What configuration do you have, and how much of it matters

On *NIX based systems, there are a number of places that your configuration might be found. Traditionally, system configuration can be found in /etc in a number of text files which are nominally human-readable and human-editable. The equivalent of those files for your specific user are found in your home directory, but rather than being conveniently kept in ~/etc they are typically kept directly in ~ but hidden from view. The *NIX idiom of hiding files from listings if they start with a full-stop (e.g. .xinitrc) means that your configuration files typically start with a full-stop and are thus referred to as your dot-files.

If you want to see just how many of these things there are, try comparing the output of ls ~ and ls -a ~. For me, the difference is 180 entries. Not every single one of those entries is a configuration file which I might care about. For example ~/.cache is simply where the applications you run store their cache data; and ~/.cabal is where your locally installed Haskell applications and libraries live. Both of those contain data it might be valuable to keep, but neither are very amenable to management outside of the tools and programs which write to them.

I like to separate configuration into that which I feel I need to keep (and/or keep synchronised between systems) and that which I do not mind if I lose. For example, I would be lost without my personalised ZShell configuration but would not lose very much sleep at all over my libreoffice personalisations going missing. In some cases this separation can also be made based on whether or not I wrote the configuration file by hand. I don't tend to feel that software-managed configuration files are precious.

How can you keep your configuration safe

Having decided which of your configuration files are precious, there now comes the realisation that, just like your programming projects, you need to keep your precious configuration files safe. And, as we have said before, that means both tracking changes and keeping copies.

There are a number of ways of achieving this. Some people like to treat their entire home directory as a revision controlled space, explicitly choosing to add files or ignore them as and when they turn up. For example, Joey Hess likes to do this, or at least he did when he wrote that blog posting. Some people like to keep specific bits of their configuration in revision control, such as John Wiegley's Emacs config. Others, such as myself, choose to keep their "precious" dotfiles in revision control. I do this in my git repository and amazingly so do Richard Maw and Lars Wirzenius -- anyone would think we were all friends who talked about this stuff a lot.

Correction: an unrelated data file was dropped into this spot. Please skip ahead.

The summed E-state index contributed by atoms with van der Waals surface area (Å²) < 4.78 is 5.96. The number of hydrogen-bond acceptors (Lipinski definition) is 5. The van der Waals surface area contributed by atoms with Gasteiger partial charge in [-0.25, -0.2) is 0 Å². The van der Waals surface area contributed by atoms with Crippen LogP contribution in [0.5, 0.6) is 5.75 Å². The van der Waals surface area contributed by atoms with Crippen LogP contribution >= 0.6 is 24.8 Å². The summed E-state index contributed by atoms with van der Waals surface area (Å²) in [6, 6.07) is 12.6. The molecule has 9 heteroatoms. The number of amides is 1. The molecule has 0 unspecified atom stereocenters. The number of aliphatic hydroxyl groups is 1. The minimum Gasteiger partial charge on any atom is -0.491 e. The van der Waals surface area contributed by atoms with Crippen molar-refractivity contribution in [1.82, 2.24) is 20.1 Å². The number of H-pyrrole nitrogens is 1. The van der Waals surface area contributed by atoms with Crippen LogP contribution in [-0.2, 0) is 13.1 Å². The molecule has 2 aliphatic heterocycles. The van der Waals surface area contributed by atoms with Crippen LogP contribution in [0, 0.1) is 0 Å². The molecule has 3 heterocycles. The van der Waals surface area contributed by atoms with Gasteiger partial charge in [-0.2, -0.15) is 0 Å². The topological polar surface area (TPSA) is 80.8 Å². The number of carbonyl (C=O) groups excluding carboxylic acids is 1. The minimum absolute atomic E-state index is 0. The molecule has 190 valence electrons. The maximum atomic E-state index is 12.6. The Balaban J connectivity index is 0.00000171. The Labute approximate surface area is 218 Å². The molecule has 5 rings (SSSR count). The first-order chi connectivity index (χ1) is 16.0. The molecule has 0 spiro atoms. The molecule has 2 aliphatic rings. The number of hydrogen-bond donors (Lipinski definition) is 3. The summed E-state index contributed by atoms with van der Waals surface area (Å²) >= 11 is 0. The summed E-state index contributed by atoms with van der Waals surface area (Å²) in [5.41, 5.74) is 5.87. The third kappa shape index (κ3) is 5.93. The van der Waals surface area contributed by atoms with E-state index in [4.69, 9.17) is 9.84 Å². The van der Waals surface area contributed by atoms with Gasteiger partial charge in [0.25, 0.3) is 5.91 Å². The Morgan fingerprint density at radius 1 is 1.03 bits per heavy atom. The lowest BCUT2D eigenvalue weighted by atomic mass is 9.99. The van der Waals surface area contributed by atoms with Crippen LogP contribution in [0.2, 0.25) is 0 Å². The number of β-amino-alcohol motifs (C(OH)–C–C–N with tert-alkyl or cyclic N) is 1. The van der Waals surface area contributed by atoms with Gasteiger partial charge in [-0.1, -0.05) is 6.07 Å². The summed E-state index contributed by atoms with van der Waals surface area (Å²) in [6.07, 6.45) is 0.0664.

In the past I, and no doubt others (who perhaps persist in doing so to this day), kept my precious files in a tarball and periodically refreshed the tarball and sent it to my various systems. But in 1999 when I got my first real job, I was suddenly plunged into a situation where I had to deal with around 6 different platforms, in varying operating systems, across around 15 different machines and that's what finally caused me to take the plunge and keep my dotfiles in revision control. Initially I used Perforce since that was what was available at my place of work, but then I moved via CVS, Subversion, TLA and Bazaar-NG before finally ending up where I am right now (in Git).

Whatever approach you take, keeping your precious dotfiles safe will give you a sense of security and "home" whenever you have a new system you need to get a foothold in.

Keeping your safe-keeping safe

In all the above, I've not mentioned one of my favourite things -- security. You will be tempted to commit config files which contain passwords. You will be tempted to commit secret keys. You might be tempted to commit configurations which happen to leak secret information about your employer such as customer names in your folder list in your email configuration. There are a number of approaches to this issue. One is simply not to publish your dotfile repository for others to see. Another is to keep a separate clone of the repository and merge changes from your open repository to your private repository when you need to (my chosen approach). Finally you might choose to make full use of the functionality of your revision control system and have your private repository use something like git submodules to bring in your public repository as and when it needs to.

Whatever approach you choose, please remember to keep your private data private at the same time as you keep your precious configuration safe.